“To arms, to arms!” cried Elfonzo; “here is a victory to be won, a prize to be gained that is more to me that the whole world beside.” “It cannot be done tonight,” said Mr. Valeer. “I bear the clang of death; my strength and armor shall prevail. My Ambulinia shall rest in this hall until the break of another day, and if we fall, we fall together. If we die, we die clinging to our tattered rights, and our blood alone shall tell the mournful tale of a murdered daughter and a ruined father.” Sure enough, he kept watch all night, and was successful in defending his house and family. The bright morning gleamed upon the hills, night vanished away, the Major and his associates felt somewhat ashamed that they had not been as fortunate as they expected to have been; however, they still leaned upon their arms in dispersed groups; some were walking the streets, others were talking in the Major's behalf. Many of the citizen suspended business, as the town presented nothing but consternation. A novelty that might end in the destruction of some worthy and respectable citizens. Mr. Valeer ventured in the streets, though not without being well armed. Some of his friends congratulated him on the decided stand he had taken, and hoped he would settle the matter amicably with Elfonzo, without any serious injury. “Me,” he replied, “what, me, condescend to fellowship with a coward, and a low-lived, lazy, undermining villain? no, gentlemen, this cannot be; I had rather be borne off, like the bubble upon the dark blue ocean, with Ambulinia by my side, than to have him in the ascending or descending line of relationship. Gentlemen,” continued he, “if Elfonzo is so much of a distinguished character, and is so learned in the fine arts, why do you not patronize such men? why not introduce him into your families, as a gentleman of taste and of unequaled magnanimity? why are you so very anxious that he should become a relative of mine? Oh, gentlemen, I fear you yet are tainted with the curiosity of our first parents, who were beguiled by the poisonous kiss of an old ugly serpent, and who, for one apple, damned all mankind. I wish to divest myself, as far as possible, of that untutored custom. I have long since learned that the perfection of wisdom, and the end of true philosophy, is to proportion our wants to our possessions, our ambition to our capacities; we will then be a happy and a virtuous people.” Ambulinia was sent off to prepare for a long and tedious journey. Her new acquaintances had been instructed by her father how to treat her, and in what manner, and to keep the anticipated visit entirely secret. Elfonzo was watching the movements of everybody; some friends had told him of the plot that was laid to carry off Ambulinia. At night, he rallied some two or three of his forces, and went silently along to the stately mansion; a faint and glimmering light showed through the windows; lightly he steps to the door; there were many voices rallying fresh in fancy's eye; he tapped the shutter; it was opened instantly, and he beheld once more, seated beside several ladies, the hope of all his toils; he rushed toward her, she rose from her seat, rejoicing; he made one mighty grasp, when Ambulinia exclaimed, “Huzza for Major Elfonzo! I will defend myself and you, too, with this conquering instrument I hold in my hand; huzza, I say, I now invoke time's broad wing to shed around us some dewdrops of verdant spring.”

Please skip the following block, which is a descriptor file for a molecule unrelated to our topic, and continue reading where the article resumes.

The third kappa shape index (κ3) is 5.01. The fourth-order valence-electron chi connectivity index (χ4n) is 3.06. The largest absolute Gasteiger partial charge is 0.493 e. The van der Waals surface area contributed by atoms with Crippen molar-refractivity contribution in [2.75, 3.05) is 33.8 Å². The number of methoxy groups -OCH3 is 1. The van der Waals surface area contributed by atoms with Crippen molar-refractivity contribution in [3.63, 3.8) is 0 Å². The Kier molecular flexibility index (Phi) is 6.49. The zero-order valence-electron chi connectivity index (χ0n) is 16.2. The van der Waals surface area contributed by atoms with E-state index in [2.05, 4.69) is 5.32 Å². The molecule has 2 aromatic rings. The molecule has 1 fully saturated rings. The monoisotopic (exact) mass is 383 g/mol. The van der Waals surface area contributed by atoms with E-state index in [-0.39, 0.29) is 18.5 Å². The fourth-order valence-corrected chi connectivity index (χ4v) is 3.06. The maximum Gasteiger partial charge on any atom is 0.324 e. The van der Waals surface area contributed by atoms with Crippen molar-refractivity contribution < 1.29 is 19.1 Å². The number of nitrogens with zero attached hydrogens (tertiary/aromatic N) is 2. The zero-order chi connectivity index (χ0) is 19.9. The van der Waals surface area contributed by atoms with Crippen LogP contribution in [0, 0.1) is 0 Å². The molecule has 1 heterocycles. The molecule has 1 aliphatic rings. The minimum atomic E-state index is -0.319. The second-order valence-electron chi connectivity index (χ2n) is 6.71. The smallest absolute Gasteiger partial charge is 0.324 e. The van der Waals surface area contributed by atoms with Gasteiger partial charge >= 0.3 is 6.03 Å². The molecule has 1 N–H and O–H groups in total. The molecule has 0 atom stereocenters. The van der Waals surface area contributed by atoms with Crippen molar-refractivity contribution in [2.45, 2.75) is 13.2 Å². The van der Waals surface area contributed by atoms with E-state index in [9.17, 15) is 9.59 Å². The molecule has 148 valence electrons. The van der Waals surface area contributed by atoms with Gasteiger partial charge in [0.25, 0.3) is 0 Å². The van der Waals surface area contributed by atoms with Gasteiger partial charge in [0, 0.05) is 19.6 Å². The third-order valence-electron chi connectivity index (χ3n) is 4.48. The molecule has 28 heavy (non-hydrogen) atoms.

But the hour had not come for this joyous reunion; her friends struggled with Elfonzo for some time, and finally succeeded in arresting her from his hands. He dared not injure them, because they were matrons whose courage needed no spur; she was snatched from the arms of Elfonzo, with so much eagerness, and yet with such expressive signification, that he calmly withdrew from this lovely enterprise, with an ardent hope that he should be lulled to repose by the zephyrs which whispered peace to his soul. Several long days and nights passed unmolested, all seemed to have grounded their arms of rebellion, and no callidity appeared to be going on with any of the parties. Other arrangements were made by Ambulinia; she feigned herself to be entirely the votary of a mother's care, and she, by her graceful smiles, that manhood might claim his stern dominion in some other region, where such boisterous love was not so prevalent. This gave the parents a confidence that yielded some hours of sober joy; they believed that Ambulinia would now cease to love Elfonzo, and that her stolen affections would now expire with her misguided opinions. They therefore declined the idea of sending her to a distant land. But oh! they dreamed not of the rapture that dazzled the fancy of Ambulinia, who would say, when alone, youth should not fly away on his rosy pinions, and leave her to grapple in the conflict with unknown admirers.

No frowning age shall control
The constant current of my soul,
Nor a tear from pity's eye
Shall check my sympathetic sigh.